Indiana absentee ballot process

Indiana’s normal absentee ballot process requires at least one reason for doing so:

Having a specific, reasonable expectation that you will be absent from your county of residence on Election Day during the entire 12 hours that the polls are open;

Being an election official;

Confined on Election Day due to illness or injury during the entire 12 hours that the polls are open or caring for a confined person at a private residence;

A voter with disabilities;

65 years of age or older;

Caretaker of an individual(s) confined to a private residence due to illness or injury and prevented from voting during the entire 12 hours that the polls are open;

Scheduled to work for the entire 12 hours that the polls are open;

Prevented from voting due to observing a religious discipline or holiday during the entire 12 hours that the polls are open;

Participating in the address confidentiality program;

Being a member of the military or a public safety officer;

Prevented from voting due to not having transportation to the polls;

A voter with disabilities who believes the polling place is not accessible;

A voter who is physically unable to complete the ballot and sign the affidavit on their own.
How does a vote by mail system work?

Vote-by-mail states tend to be in the Western U.S. In Colorado, all registered voters will receive mail ballots no later than 18 days before Election Day. Completed ballots must be received by the county clerk and recorder no later than 7 p.m. on Election Day. Postmarks do not count.

Oregon has a vote-by-mail process. Instead of using traditional polling places where voters go to cast ballots on Election Day, a ballot is mailed to each registered voter. The ballot is then voted and returned to the county election office to be counted. In Oregon, ballots are mailed between 14 and 18 days before the election. After it is voted, the ballot may be mailed or hand-delivered to the county election office. In order to be counted, the ballot must be received by the county election office or designated drop site no later than 8 p.m. on Election Day.

Utah is primarily a vote-by-mail state, meaning that almost all registered voters will receive their ballots in the mail before Election Day. Mail-in ballots must be postmarked by the day before the election in order to be counted.

Washington State votes by mail. Your ballot is mailed to you at least 18 days before each election. Your voter registration address must be current.

George Stern, clerk and recorder of Jefferson County, Colo., said in a USA Today op-ed, “Given that voters receive their ballots so far in advance and have a range of options for turning them in, it is no surprise that Colorado has finished among the top states for turnout in the past several election cycles – 72% participation in 2016 and 63% in 2018, compared with 60% and 50% nationwide. Further, by significantly reducing the number of in-person voting places required, Colorado has also cut its election costs by as much as 40%.”

Stern added, “Mailed ballots mean a paper trail. Not only are paper ballots more secure than election hardware, they can also be retained and audited once the election is over. Colorado has pioneered a post-election audit model that limits the risk of machine or human errors, and that security experts say should be replicated nationwide. Moreover, each ballot envelope must be signed by the voter, and that signature is compared with the person’s signature on file before the ballot is counted, ensuring that the right person is voting and that he or she is voting only once.”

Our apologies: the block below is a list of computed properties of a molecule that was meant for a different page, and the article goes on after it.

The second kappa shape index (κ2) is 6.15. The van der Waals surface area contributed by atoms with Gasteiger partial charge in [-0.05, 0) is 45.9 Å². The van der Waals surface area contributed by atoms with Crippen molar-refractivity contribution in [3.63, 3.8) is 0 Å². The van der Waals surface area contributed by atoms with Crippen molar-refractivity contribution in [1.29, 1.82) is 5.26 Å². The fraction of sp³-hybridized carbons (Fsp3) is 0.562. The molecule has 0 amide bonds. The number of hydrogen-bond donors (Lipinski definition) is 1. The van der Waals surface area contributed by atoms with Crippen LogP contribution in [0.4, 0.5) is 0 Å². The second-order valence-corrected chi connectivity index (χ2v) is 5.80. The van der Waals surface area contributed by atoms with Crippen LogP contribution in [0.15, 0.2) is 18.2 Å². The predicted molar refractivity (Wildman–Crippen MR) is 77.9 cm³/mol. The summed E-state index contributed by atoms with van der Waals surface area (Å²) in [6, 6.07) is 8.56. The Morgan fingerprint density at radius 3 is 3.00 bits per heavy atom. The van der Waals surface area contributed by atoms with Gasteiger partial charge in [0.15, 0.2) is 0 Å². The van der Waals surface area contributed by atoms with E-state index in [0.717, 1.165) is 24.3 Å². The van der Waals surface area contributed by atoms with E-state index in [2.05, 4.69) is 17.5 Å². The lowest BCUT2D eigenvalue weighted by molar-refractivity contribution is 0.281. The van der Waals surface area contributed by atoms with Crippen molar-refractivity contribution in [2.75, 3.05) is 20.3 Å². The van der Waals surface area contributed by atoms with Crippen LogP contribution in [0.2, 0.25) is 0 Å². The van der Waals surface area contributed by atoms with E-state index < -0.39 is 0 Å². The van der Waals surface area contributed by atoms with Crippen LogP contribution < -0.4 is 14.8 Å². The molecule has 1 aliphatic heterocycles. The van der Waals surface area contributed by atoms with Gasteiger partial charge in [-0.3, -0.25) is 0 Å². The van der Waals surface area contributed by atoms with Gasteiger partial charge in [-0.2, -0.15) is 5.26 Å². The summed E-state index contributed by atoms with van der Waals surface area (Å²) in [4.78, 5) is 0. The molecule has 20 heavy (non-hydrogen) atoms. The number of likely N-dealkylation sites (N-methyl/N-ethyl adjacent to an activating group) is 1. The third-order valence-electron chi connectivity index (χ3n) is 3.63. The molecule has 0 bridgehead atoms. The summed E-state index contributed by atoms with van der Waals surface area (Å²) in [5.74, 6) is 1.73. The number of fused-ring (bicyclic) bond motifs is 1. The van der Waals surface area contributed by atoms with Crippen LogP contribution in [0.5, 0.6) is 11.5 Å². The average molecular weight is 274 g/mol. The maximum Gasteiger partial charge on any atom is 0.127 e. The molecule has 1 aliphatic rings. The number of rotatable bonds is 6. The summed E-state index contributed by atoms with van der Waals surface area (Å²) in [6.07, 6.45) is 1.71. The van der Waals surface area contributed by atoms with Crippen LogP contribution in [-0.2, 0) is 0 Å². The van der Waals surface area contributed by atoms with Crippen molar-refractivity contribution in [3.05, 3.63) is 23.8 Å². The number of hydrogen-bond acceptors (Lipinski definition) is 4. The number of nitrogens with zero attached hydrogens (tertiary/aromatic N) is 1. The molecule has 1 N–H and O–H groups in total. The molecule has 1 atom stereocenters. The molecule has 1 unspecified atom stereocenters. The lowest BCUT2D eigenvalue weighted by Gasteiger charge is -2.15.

Turnout has been low in Indiana. According to the 2019 Indiana Civic Health Index released last November, the highest rate of midterm election turnout (56.4%) occurred in 1982 and was followed by many years of lower participation rates, including a 35.1% rate occurring in 2014, the lowest in the 44 years. Most recently, in 2018 – with a contested Senate race at the top of the ballot – the voter turnout rate surged to 49.3%, an increase of 14.2% over the 2014 rate. However, this marked increase in voter turnout only moved Indiana from a rank of 47th in 2014 to 43rd in the nation in 2018, due to the record mid-term turnout across the country.

In the most recent presidential election year (2016), Indiana ranked 41st, placing in the lower 25% of states. Approximately 58% of all eligible Hoosiers came to the polls in the 2016 elections compared to 61.4% of all eligible Americans. Indiana’s voter turnout rate was the highest (68.9%) in 1972, exceeding the national average of 65.5%. In 2016, Indiana’s voter turnout rate was 58.3%, lower than the national average of 61.4%.

New primary deadlines

In response to recommendations from Gov. Holcomb, Secretary of State Lawson, and the leadership of Indiana’s major political parties, the Indiana Election Commission has issued an order making it easier for Hoosiers to vote in the June 2 Primary Election. The Commission’s order included the following changes, which will apply to the June 2 Primary only:

Moves all election dates by 28 days.

Avoids reprinting ballots and other forms that have the May 5th, 2020 date.

Allows everyone to cast an absentee ballot by mail without having a specific reason to do so.

Grandfathers applications already received for an absentee ballot, which did not state an excuse permitting the person to vote by mail.

Permits county election boards to conduct meetings electronically rather than in person.

Encourages counties to appoint medical professionals to act as traveling absentee boards to help voters confined in medical facilities to cast a ballot.

Permits family members and caregivers of a confined voter to personally deliver and return a ballot.

Allows county election boards to consolidate voting locations and vote center sites and to take spacing measures to ensure the safety of voters.

Loosens restrictions on students who wish to serve as poll workers or absentee board members.

Allows county election boards to begin expeditiously counting ballots at 6 a.m. on Election Day.

Advises county election boards that election results must be determined by 3 p.m. on June 12th. 

“As we take precautions to protect Hoosiers from the threat of COVID-19, it is vitally important to protect citizens’ right to vote,” said Lawson. “I am pleased that our bi-partisan recommendations have been adopted, and I thank the Indiana Election Commission for their expeditious work. With these changes, I am confident our primary will move forward with minimal disruption.”